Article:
Dear Mahatma: Regarding construction of the railroad crossing on Geyer Springs south of 65th Street, any prediction for completion of this worthy project? It seems like a long time since the detour showed up. The Empire State Building only took 13 months. -- Curious
Dear Curious: We asked around and learned it's a project of the city of Little Rock and Metroplan, the region's transportation planning agency.
The city's civil engineering manager, Mike Hood, gave us a detailed answer, which was in keeping with the deeply serious tone of this column. Serious -- ha!
Hood says this project just north of 65th Street is one of several regional railroad overpasses constructed throughout central Arkansas as part of a Metroplan initiative. Overpasses enhance motorist safety by eliminating at-grade crossings. They also improve emergency response times by eliminating delays waiting for a train. Baseline Road was the first of two overpasses planned for Little Rock.
(Another new overpass is the one on East McCain in North Little Rock, making it much easier to access the pies at BJ's Market Cafe.)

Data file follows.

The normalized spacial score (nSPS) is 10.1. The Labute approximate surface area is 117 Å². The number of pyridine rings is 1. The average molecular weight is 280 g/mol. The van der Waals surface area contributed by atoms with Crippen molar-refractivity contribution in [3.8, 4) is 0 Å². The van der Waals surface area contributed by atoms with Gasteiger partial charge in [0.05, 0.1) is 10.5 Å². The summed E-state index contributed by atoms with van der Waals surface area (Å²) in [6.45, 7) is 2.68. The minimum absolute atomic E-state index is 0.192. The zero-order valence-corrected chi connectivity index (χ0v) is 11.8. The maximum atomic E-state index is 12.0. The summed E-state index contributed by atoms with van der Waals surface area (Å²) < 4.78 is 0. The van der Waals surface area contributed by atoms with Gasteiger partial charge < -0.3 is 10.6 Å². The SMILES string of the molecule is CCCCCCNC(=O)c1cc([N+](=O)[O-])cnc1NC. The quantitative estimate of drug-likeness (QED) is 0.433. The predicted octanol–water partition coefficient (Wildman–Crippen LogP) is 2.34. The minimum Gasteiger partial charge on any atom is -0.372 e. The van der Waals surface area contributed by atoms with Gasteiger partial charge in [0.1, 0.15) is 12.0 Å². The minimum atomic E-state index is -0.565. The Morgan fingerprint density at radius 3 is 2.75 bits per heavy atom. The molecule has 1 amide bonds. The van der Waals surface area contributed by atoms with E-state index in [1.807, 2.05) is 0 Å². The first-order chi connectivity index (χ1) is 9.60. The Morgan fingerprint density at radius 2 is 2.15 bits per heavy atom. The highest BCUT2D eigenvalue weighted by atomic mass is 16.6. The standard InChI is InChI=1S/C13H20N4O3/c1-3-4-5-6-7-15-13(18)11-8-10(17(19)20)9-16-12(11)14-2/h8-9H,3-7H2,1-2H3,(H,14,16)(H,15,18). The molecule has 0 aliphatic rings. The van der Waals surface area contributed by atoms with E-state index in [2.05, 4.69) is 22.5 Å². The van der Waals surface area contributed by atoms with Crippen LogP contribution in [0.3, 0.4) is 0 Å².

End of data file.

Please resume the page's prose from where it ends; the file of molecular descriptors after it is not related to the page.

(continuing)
The Geyer Springs project will cost about $10 million, including design and right-of-way acquisition.
Eighty percent comes from a Federal Highway Administration grant administered by the Arkansas Department of Transportation. The rest comes from the city's capital improvements bond issue for streets and drainage.
The overpass will have four travel lanes, two in each direction, with sidewalks on both sides.
The current contract time extends to August, but the bridge may open for traffic in May or June. Little Rock, Hood says, will begin construction on a related project in 2020 to complete the widening of Geyer Springs Road from the new bridge north to 56th Street.
Regarding the Empire State Building, Hood notes that was accomplished over 13 months with 3,400 workers.
"We'll finish the bridge in a similar amount of time with less than 50 workers!"
This made us curious about the Empire State Building. Turns out it cost about $41 million to build in 1930-31. Given that the Little Rock overpass project, vastly smaller, costs about $10 million, this caused us to ponder the power of inflation. But only briefly, so as not to tax the brain.
Dear Mahatma: We have a question about the newly painted lines around town. They seem to be already worn out so much that you can barely see them in places. Example: The on-ramp from Rodney Parham to Interstate 430 south and Interstate 630 downtown. Were they using a water-based paint? -- Ann
Dear Ann: The Arkansas Department of Transportation says its statewide maintenance crews primarily apply water-based paint on top of existing stripes. A properly applied paint looks dull during the daytime because of the density of glass beads dropped on top of the wet paint.
The real test is at night when light is reflected via the glass beads. The actual paint has limited reflectivity.
Vanity plate: CHYNADL.
Metro on 12/28/2019